National Honor Society Gains New Chapter in Online School Sector

As Online Schools Continue to Grow in Popularity, the NHS Recognizes a New Chapter for - International Virtual Learning Academy

Henderson, Nevada, UNITED STATES

Henderson, NV, Jan. 07, 2020 (GLOBE NEWSWIRE) -- International Virtual Learning Academy (IVLA) has announced the launch of its own chapter from the National Honor Society. While the NHS is common in brick-and-mortar schools, its availability to many online schools is limited. IVLA believes the launch of its own NHS chapter will further distinguish IVLA as one of the premiere online schools.

“IVLA is thrilled to offer the wonderful honor and opportunity that comes with NHS membership for our students across the globe in an innovative, virtual environment. We look forward to the ideas that our first chapter members and future members will bring to continue to grow our chapter and be a part of making IVLA grow and thrive for years to come.” said Allison Halstead, IVLA High School Lead Teacher and NHS Advisor.

Online learning has undoubtedly become not only a viable option to receive an education, but a widely accepted format to complete coursework and participate in educational dialogue. More notably, this has become an accepted norm for collegiate education. However, as educational technology and public experience progress, this format is also becoming increasingly popular in the K-12 education space.

The tremendous growth in popularity for the K-12 online space should greatly benefit societies like the NHS by providing them access to the student talent currently enrolled at online schools such as IVLA. A 2019 Forbes article1 reported about online learning and its dramatic usage increase in the K-12 education space. Forbes stated that “Online learning at K-12 level has grown from an experiment to a movement. To improve the educational outcomes, many school districts and states in the USA are turning to online learning.”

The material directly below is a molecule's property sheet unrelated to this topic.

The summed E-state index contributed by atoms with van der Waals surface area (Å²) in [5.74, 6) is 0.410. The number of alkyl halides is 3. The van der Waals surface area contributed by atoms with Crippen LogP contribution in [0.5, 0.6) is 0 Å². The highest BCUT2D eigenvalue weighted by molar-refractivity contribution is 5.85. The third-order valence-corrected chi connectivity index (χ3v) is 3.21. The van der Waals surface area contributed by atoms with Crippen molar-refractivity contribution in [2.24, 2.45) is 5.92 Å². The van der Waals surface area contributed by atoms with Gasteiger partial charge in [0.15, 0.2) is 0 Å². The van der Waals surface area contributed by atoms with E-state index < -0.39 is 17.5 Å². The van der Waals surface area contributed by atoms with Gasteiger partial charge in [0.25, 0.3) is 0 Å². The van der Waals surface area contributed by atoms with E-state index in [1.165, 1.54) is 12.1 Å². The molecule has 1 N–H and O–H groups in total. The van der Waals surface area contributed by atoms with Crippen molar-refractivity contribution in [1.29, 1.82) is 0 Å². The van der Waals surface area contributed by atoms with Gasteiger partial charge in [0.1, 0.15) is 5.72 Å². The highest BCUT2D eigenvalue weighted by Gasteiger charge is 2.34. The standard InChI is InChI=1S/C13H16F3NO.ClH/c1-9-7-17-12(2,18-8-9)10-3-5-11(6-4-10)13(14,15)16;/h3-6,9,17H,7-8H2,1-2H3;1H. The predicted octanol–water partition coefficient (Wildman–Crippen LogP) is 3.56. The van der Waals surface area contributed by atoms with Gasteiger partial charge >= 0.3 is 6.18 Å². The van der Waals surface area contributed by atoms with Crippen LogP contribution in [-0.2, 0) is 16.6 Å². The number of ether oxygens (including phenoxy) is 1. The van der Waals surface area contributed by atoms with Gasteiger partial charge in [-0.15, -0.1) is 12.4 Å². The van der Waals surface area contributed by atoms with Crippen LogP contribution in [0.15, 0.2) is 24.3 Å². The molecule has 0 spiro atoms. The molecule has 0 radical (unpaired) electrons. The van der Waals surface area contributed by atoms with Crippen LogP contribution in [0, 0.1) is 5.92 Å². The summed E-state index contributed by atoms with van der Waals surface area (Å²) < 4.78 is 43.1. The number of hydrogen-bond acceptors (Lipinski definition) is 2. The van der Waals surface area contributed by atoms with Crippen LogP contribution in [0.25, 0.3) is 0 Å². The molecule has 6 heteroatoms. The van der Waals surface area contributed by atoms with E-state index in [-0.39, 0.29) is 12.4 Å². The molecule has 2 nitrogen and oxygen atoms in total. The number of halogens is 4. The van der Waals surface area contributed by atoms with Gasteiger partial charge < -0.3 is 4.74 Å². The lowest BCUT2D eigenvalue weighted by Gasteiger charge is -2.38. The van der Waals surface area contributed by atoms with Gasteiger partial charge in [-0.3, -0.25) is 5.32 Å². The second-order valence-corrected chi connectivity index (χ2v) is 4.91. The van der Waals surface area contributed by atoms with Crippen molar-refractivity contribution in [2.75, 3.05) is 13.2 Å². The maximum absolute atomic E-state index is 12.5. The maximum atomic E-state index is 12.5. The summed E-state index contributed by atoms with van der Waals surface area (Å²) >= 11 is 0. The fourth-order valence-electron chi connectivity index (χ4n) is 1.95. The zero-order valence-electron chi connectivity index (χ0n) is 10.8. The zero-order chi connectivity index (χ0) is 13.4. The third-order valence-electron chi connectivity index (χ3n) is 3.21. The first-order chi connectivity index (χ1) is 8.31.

While an argument can be made that the first attempt to implement an “online” education started at the University of Illinois back in 19602 (via an Intranet), online education as we know it today didn’t begin until much later. By 2009, over 5.5 million students worldwide were taking at least one online course. Just 5 years later in 2014, 98% of universities began offering online programs.3

It’s no surprise that now, in 2020, the opportunities for online education have expanded from collegiate programs to include vast options for the K-12 space as well. As such, K-12 virtual education programs have become quite competitive. Online K-12 schools are now able to successfully compete with traditional brick-and-mortar schools, with many online schools now providing more resources than many conventional institutions. For example, online schools may now provide resources such as options for increased flexibility in work-life balance, one-on-one attention for children with special needs, and advanced educational opportunities for students interested in more diverse or challenging coursework.

As the number of educational options increase, it becomes more crucial that long-standing organizations like the National Honor Society begin recognizing accredited online schools with their own NHS chapters. With online schooling providing nearly endless opportunities to pursue unique family dynamics, niche hobbies, demanding career paths, etc., time-honored organizations have also adapted to further enhance the online education experience.

It’s clear that online education provides students the flexibility to customize their education based on their individual needs. However, in the past, online schools have been criticized for their lack of socialization and service opportunities. Schools like IVLA have helped combat this drawback by incorporating social clubs, homerooms, NCAA accreditation, and now an NHS chapter.

1 “Disrupting Education. The Rise of K-12 Online and the Entrepreneurial Opportunities,” Forbes, Aug. 14 2019,

2 “The History of Online Education,” Peterson’s, Nov. 29, 2017

3 “A Brief History of Online Learning Infographic,” Straighterline, July 11, 2014


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